Currently reading: Car servicing costs to rise by 10% if no Brexit deal is made
Research reveals that the UK’s collective annual car repair bill could rise by more than £2 billion if tariffs are implemented

UK motorists could be slapped with a 10% rise in annual car servicing costs if the UK can’t negotiate a deal with the European Union for Brexit.

A new report, called the Importance of the Aftermarket to the UK Economy 2017, shows that annual car service bills could rise by about £70 per person if the government fails to prevent the implementation of tariffs on imported goods.

The study, commissioned by the Society of Motor Manufacturers and Traders (SMMT), shows that since 80% of car parts sold in the UK aftermarket are imported, with more than three-quarters of them coming from Europe, that would equate to a national increase in costs of £2.14 billion.

The main trigger for such a rise would be a 2.5-4.5% World Trade Organization (WTO) tariff, which could be enforced if no free trade deal with the EU is made. The added costs passed on to motorists would be made up of £21 in annual servicing bills, as well as a further £49 per car resulting from quotas, subsidies, customs delays and regulatory barriers.

Along with an anticipated rise in inflation of £10, that would send average annual servicing costs up from £707 (2016) to £787 in the UK’s first post-Brexit year.

The SMMT warned of the negative impact this could have on the UK’s aftermarket car parts industry, which grew by 2.4% to contribute £21.6bn to the economy in 2016. If current trends continue, it is predicted to be worth £28bn and directly employ 400,000 people by 2022.

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SMMT chief executive Mike Hawes said: “This report shows just how vital the UK automotive aftermarket is to our economy and society, supporting hundreds of thousands of jobs and keeping vehicles safe – and the country moving.

“If we don't secure a new trading relationship with the EU that is free of tariffs and customs checks, British consumers could face significant increases to their annual car repair bill due to new tariffs and other trade barriers. Government must now prioritise an interim arrangement that maintains single market and customs union membership until the right trade deal with the EU is implemented.”

Brexit could also hinder the UK’s progress in car manufacturing. Output was previously predicted to rise from 1.6 million in 2016 to two million in 2020, but is now expected to slow in growth. The SMMT said uncertainty surrounding the UK’s role in Europe and the deal it can negotiate with the EU has hindered investment.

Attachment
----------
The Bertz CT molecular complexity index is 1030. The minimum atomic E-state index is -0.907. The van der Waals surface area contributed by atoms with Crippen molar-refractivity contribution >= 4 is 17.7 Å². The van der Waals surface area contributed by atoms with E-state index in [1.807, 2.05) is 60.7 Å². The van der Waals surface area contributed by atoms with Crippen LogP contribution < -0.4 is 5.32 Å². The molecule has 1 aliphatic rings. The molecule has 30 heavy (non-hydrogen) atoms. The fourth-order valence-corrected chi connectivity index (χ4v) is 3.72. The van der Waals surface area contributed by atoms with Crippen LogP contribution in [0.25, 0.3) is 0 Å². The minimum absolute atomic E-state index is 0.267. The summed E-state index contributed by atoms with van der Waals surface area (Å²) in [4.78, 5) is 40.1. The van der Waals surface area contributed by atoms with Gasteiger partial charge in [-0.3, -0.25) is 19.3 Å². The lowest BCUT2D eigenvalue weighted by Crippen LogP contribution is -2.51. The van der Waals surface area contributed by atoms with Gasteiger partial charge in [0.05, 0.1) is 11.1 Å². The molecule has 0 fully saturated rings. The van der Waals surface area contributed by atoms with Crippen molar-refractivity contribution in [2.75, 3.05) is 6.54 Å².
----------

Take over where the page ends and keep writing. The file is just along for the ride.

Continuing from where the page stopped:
Some car manufacturers, including Mini and Bentley, have previously warned that they could shift production to Europe if the UK leaves the EU’s single market. However, Mini recently confirmed that production of the new electric model would be handled in Britain.


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Citytiger 1 August 2017

My 63 plate S60 D5 is due its

My 63 plate S60 D5 is due its 4th service at the end of the month, the 4th service is a big one, my local Volvo dealer have quoted me £371 including VAT, this also comes with a years continued European Volvo breakdown cover valued at £99, so as others have said, what are they getting serviced? 

erly5 31 July 2017

Utter hogwash

Average servicing costs £707? Where, central London? Is it not a bit late for the scaremongering?, nothing we can do about it now. I'm sure it will all work out in the end!  

Andrew 61 31 July 2017

Not moaning again.

This is from a SMMT press release in 2001; they were very keen on UK joining the Euro. A move now seen as causing huge damage to UK had it gone ahead. A strong £ was also a big problem, so at least that should be helping at the moment, but no mention of that in above article. 

With no clear government position on the UK’s entry to the Euro, manufacturers battle against high costs and an uncertain future. Sterling remains strong and component suppliers in particular struggle to be competitive.

Eighty per cent of vehicles exported from the UK are destined for Europe and fewer components are being sourced from British suppliers, threatening jobs in this sector. A stable and competitive exchange rate must be a government priority if companies are to continue to invest in and support manufacturing.

SMMT Chief Executive Christopher Macgowan said, ‘The motor industry is responsible for some 800,000 jobs and generates £46 bn for the UK economy. It simply doesn’t make sense for the Chancellor to continue to ride on waves of uncertainty coupled with high exchange rates while loading manufacturers with new taxes.

As we wait for a decision on the single currency, companies are sinking under a raft of tax and currency pressures.’